A visible trace, evidence, or sign of something that once existed but exists or appears no more.
[French, from Old French, from Latin vestigium]
The American Heritage® Dictionary of the English Language, Fourth Edition copyright © 2000 by Houghton Mifflin Company

Photography is universally known to be the art that captures the instant, based on an action that keeps a situation from dissolving forever. We were born and raised on the conviction that clicking the shutter in that unique “magical moment” is the essence of photography itself, conceived as a memento mori which puts the freezing of the passage of time at its centre. The recent spread of portable photographic devices and smartphone cameras, combined with their ubiquitous connectivity, hasn’t done anything more than taking the essence of this attitude and boosting it, amplifying its effects in our everyday lives.
But is time made just of hic et nunc? If yes, then this approach to photography – an eye-based approach – is the only possible one. On the contrary, if we look at time as a continuous sequence of minimal transactions that happen in a given space, it becomes clear that “the moment” loses its religious aura and reveals its nature of a simple single element included in a wider physical phenomenon. As a logical consequence, photography turns into an analytical means, able to record the traces left by the observable facts that seamlessly occur. By moving from “what is going to be” to “what has been”, the focus drifts from the eye to the mind.
Vestiges by Achille Filipponi founds its roots in this way of thinking, since it’s a mental exercise rather than a photographic project – or, better, it’s a mental exercise carried out through photography. Filipponi was asked to document the changes that closely followed one another in a private building in Rome: its empty rooms, that were formerly part of different apartments, were used as an exhibition stage by twenty-one artists during Art is Real – a temporary twelve-hour art event – before being transformed into the construction site of a new hotel.

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Even if the shooting occasion, based on a carpe diem conception of space and art, was particularly intriguing, he decided to discard any descriptive intention or narrative scope, as well as any aesthetical reproduction, and to formulate a systematic investigation upon the ephemeral nature of things and their representation. This is the reason why we don’t see, by flipping through the book, any pictures of the event – the artists performing – nor any complete reproductions of its products – the works of art. Instead, we continuously step into scattered elements, hints, details, apparitions. The leftovers of something that happened.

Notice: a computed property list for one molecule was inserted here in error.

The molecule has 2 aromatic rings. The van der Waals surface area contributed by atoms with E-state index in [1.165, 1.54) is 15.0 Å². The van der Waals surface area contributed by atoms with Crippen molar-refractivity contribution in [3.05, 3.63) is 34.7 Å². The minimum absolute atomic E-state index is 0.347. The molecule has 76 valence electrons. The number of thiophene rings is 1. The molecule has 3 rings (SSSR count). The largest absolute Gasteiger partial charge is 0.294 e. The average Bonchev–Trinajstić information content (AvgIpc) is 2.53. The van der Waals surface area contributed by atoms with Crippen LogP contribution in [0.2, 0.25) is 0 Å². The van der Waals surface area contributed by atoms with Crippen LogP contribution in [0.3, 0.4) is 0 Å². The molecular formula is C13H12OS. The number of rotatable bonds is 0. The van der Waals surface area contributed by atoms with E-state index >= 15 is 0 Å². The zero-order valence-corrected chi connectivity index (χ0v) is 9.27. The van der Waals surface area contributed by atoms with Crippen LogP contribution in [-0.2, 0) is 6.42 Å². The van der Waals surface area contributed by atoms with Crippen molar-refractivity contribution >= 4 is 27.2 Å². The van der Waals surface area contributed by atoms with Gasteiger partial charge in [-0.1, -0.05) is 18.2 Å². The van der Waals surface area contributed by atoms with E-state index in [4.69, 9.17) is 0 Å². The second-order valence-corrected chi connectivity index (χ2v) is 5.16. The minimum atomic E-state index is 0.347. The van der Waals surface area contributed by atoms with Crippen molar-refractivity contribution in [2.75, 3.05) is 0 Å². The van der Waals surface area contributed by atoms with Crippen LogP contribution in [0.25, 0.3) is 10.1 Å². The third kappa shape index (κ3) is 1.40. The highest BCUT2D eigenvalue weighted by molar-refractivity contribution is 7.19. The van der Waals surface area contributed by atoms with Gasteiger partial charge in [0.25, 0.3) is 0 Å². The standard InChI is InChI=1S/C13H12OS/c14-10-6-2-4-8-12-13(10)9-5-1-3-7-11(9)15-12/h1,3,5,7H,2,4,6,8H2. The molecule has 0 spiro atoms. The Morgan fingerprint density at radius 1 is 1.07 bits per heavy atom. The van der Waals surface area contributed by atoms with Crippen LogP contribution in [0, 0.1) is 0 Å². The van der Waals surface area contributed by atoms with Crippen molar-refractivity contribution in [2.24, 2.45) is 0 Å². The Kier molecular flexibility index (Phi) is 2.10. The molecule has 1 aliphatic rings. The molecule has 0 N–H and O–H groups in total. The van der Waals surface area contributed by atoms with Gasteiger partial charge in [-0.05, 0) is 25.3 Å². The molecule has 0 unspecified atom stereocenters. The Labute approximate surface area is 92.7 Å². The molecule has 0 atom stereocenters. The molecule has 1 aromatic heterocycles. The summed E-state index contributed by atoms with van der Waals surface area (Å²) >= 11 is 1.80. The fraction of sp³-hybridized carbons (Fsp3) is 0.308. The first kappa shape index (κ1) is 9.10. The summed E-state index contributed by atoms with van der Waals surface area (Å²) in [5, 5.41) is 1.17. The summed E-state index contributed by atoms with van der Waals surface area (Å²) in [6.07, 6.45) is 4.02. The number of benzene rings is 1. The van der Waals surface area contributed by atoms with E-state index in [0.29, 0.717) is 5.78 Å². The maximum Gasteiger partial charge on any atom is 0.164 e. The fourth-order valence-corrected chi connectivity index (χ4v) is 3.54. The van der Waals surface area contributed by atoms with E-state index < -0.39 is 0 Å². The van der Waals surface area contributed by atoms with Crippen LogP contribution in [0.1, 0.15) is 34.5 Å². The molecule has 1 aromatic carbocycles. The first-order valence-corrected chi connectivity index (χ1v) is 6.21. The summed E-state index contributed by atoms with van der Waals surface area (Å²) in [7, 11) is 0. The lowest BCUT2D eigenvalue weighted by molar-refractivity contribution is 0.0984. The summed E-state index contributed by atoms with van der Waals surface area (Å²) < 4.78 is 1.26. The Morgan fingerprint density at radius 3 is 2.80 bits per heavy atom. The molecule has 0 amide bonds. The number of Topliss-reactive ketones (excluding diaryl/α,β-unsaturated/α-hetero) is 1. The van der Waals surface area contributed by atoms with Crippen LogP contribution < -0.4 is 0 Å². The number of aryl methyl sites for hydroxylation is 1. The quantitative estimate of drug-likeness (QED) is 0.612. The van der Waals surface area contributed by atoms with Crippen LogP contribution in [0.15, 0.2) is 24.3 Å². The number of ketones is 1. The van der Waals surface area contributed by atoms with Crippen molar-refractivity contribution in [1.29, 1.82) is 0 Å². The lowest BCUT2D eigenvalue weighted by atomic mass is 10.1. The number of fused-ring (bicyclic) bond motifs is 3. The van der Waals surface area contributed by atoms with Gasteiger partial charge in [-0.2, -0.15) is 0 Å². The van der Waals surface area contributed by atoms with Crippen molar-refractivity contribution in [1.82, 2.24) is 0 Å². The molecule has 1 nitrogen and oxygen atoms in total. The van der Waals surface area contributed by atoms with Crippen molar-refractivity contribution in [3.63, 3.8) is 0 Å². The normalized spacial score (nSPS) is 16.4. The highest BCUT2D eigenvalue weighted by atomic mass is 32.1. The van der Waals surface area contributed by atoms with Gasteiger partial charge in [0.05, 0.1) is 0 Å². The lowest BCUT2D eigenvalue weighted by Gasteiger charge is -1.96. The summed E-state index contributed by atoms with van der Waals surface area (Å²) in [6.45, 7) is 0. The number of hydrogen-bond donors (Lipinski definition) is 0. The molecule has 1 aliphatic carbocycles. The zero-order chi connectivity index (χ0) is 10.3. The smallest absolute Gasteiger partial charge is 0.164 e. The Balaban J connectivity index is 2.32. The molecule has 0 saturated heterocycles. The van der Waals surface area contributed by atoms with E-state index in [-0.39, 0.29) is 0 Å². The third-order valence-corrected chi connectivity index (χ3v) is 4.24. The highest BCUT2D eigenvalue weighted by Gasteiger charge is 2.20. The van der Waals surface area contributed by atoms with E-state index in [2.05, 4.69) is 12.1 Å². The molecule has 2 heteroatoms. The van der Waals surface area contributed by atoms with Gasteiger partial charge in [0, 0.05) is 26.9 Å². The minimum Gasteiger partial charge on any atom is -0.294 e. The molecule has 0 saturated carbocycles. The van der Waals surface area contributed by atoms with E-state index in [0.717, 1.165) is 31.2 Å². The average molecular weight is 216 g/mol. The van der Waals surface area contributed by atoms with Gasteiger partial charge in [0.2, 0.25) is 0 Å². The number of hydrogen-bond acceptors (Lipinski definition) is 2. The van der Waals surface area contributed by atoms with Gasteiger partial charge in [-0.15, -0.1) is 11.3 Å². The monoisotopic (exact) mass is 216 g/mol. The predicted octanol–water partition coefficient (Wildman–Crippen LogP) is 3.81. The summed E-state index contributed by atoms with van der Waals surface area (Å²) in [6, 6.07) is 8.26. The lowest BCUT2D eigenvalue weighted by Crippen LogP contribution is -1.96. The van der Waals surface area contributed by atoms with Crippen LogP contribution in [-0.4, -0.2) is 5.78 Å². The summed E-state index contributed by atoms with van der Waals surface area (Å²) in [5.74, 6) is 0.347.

As a proof of the fact that practice is driven by concept rather than by emotion, all the depicted subjects – that range from objects to spaces – are treated in the same way, as they were pieces of the same matter. An horizontal point of view (curious, because the framing is strictly vertical) links artworks and ruins, paint and dirt, which coexist on the same level and have the same meaning, as their pictures are placed side by side on the basis of an anti-hierarchical approach. This is what happens, when a piece by Gioacchino Pontrelli faces a casual composition made of construction tapes. Some photographs show corners and details that weren’t even part of the situation, like the pictures which were shot in the building’s basement. But who can tell? And who cares, too?

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Ambiguity is a side effect but it’s not obsessively chased, we’re not taking part to the hunt of the bizarre: the point here is in the mechanism more than in the result, whose aspect responds to the rules of the process. The influence played by the celebrated Düsseldorf School of Photography – Michael Schmidt and Thomas Ruff above all – is evident: for them, photography must always be neutral in order not to “emotionally distract” the viewer. A similar language of concision is adopted by Filipponi, who refuses any kind of seductive trick in favour of flatness and simplicity, and pursues an anti-sentimental mood that sounds out reality from an effective distance. In Vestiges, photography is a tool of investigation that puts precision at the centre, just as the subject is always placed in the middle of the frame.

This text was written for the book Vestiges by Achille Filipponi, published by Yard Press in April 2015.